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Manchu protection: 1720-1911 AD

In the early 18th century warfare breaks out between two Mongol dynasties, competing to control Tibet through protection of the Dalai Lama. One side appeals to the Manchu emperor in Beijing for assistance. As a result Chinese imperial forces reach Lhasa in 1720.

For the rest of the Manchu dynasty, until 1911, the Chinese take on the role previously undertaken by the Mongols - that of providing force to protect the Dalai Lama or to restore order when needed, but otherwise leaving Tibet to its own devices.

The Chinese position is similar to that of a feudal overlord in medieval Europe - an ambiguous status which is used by Communist China in the late 20th century to provide historical justification for its occupation of Tibet.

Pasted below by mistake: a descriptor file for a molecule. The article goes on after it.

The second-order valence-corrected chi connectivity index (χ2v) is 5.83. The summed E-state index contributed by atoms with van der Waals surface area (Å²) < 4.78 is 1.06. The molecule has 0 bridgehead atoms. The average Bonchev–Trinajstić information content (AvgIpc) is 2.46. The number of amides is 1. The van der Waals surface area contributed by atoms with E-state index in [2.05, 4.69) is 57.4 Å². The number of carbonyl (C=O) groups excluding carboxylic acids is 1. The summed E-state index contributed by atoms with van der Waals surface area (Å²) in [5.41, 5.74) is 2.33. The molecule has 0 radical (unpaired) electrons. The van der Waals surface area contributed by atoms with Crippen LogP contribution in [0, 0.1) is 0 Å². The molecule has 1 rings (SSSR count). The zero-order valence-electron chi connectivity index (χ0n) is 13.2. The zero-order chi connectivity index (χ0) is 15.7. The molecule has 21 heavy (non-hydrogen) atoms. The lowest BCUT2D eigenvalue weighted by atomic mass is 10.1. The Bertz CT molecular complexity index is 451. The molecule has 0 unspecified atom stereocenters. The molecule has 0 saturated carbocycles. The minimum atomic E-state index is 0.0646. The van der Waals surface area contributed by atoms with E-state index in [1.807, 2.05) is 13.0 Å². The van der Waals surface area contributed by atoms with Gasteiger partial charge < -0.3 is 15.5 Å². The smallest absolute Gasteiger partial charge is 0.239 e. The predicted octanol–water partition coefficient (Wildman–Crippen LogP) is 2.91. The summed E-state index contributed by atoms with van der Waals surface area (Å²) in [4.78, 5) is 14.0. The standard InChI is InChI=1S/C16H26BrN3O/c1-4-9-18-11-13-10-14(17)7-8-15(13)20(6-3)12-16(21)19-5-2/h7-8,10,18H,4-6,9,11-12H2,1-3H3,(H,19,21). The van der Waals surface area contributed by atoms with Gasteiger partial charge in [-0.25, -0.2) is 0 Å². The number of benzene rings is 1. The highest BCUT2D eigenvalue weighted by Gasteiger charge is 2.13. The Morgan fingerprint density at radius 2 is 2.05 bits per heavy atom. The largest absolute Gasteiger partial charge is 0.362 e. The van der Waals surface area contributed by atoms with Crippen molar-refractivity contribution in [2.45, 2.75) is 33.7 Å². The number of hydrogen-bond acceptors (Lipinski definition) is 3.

The ambiguity exists much earlier. From 1861, when British India absorbs Sikkim, there are border and trade disputes with Tibet. By 1893 Britain believes it has resolved the issue in an agreement with Beijing. However the settlement is rejected by the Tibetans, who refuse to enter any form of negotiation with the British.

The result is an armed invasion from Sikkim in 1903 by a British force under Francis Younghusband. In August 1904, after frequently pausing en route in the hope of negotiation, the British enter the holy city of Lhasa. A treaty is agreed during the next month and is signed, amid great pomp, in the Potala. The terms, greatly advantageous to Britain, even allow for a measure of British control over Tibetan internal affairs.

The Manchu government, amending the treaty, prevents any British control over Tibet. But the Manchu link itself is now to prove short-lived. The revolution which topples the Manchus in 1911 in China also prompts the Tibetans to expel Chinese troops from Lhasa.


Nine Unknown Men

Nine Unknown Men are a two millennia-old secret society founded by the Indian Emperor Asoka.